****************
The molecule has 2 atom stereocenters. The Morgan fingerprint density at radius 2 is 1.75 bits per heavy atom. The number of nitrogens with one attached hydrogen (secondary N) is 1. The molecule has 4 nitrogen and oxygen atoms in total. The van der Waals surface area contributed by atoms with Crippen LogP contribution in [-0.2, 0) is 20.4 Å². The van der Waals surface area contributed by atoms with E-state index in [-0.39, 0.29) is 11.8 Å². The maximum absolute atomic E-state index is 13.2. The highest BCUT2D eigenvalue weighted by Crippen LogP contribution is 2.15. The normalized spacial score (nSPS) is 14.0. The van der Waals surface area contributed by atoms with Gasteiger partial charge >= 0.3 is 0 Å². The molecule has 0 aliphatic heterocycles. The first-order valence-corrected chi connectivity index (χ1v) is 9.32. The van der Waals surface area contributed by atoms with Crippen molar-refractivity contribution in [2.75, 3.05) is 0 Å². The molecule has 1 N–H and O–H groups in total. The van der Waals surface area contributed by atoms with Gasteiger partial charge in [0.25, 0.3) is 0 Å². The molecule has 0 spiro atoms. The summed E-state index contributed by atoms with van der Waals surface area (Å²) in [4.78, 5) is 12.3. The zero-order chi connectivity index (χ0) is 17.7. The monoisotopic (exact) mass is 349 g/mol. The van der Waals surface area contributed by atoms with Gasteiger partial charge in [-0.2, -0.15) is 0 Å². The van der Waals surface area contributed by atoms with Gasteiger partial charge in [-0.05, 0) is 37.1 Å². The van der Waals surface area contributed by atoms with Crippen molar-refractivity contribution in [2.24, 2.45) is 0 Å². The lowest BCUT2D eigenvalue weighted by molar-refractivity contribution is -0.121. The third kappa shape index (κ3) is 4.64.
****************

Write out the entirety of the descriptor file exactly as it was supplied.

The molecule has 2 atom stereocenters. The Morgan fingerprint density at radius 2 is 1.75 bits per heavy atom. The number of nitrogens with one attached hydrogen (secondary N) is 1. The molecule has 4 nitrogen and oxygen atoms in total. The van der Waals surface area contributed by atoms with Crippen LogP contribution in [-0.2, 0) is 20.4 Å². The van der Waals surface area contributed by atoms with E-state index in [-0.39, 0.29) is 11.8 Å². The maximum absolute atomic E-state index is 13.2. The highest BCUT2D eigenvalue weighted by Crippen LogP contribution is 2.15. The normalized spacial score (nSPS) is 14.0. The van der Waals surface area contributed by atoms with Gasteiger partial charge >= 0.3 is 0 Å². The molecule has 0 aliphatic heterocycles. The first-order valence-corrected chi connectivity index (χ1v) is 9.32. The van der Waals surface area contributed by atoms with Crippen molar-refractivity contribution in [2.75, 3.05) is 0 Å². The molecule has 1 N–H and O–H groups in total. The van der Waals surface area contributed by atoms with Gasteiger partial charge in [0.25, 0.3) is 0 Å². The molecule has 0 spiro atoms. The summed E-state index contributed by atoms with van der Waals surface area (Å²) in [4.78, 5) is 12.3. The zero-order chi connectivity index (χ0) is 17.7. The monoisotopic (exact) mass is 349 g/mol. The van der Waals surface area contributed by atoms with Gasteiger partial charge in [-0.2, -0.15) is 0 Å². The van der Waals surface area contributed by atoms with Gasteiger partial charge in [-0.05, 0) is 37.1 Å². The van der Waals surface area contributed by atoms with Crippen molar-refractivity contribution in [2.24, 2.45) is 0 Å². The lowest BCUT2D eigenvalue weighted by molar-refractivity contribution is -0.121. The third kappa shape index (κ3) is 4.64.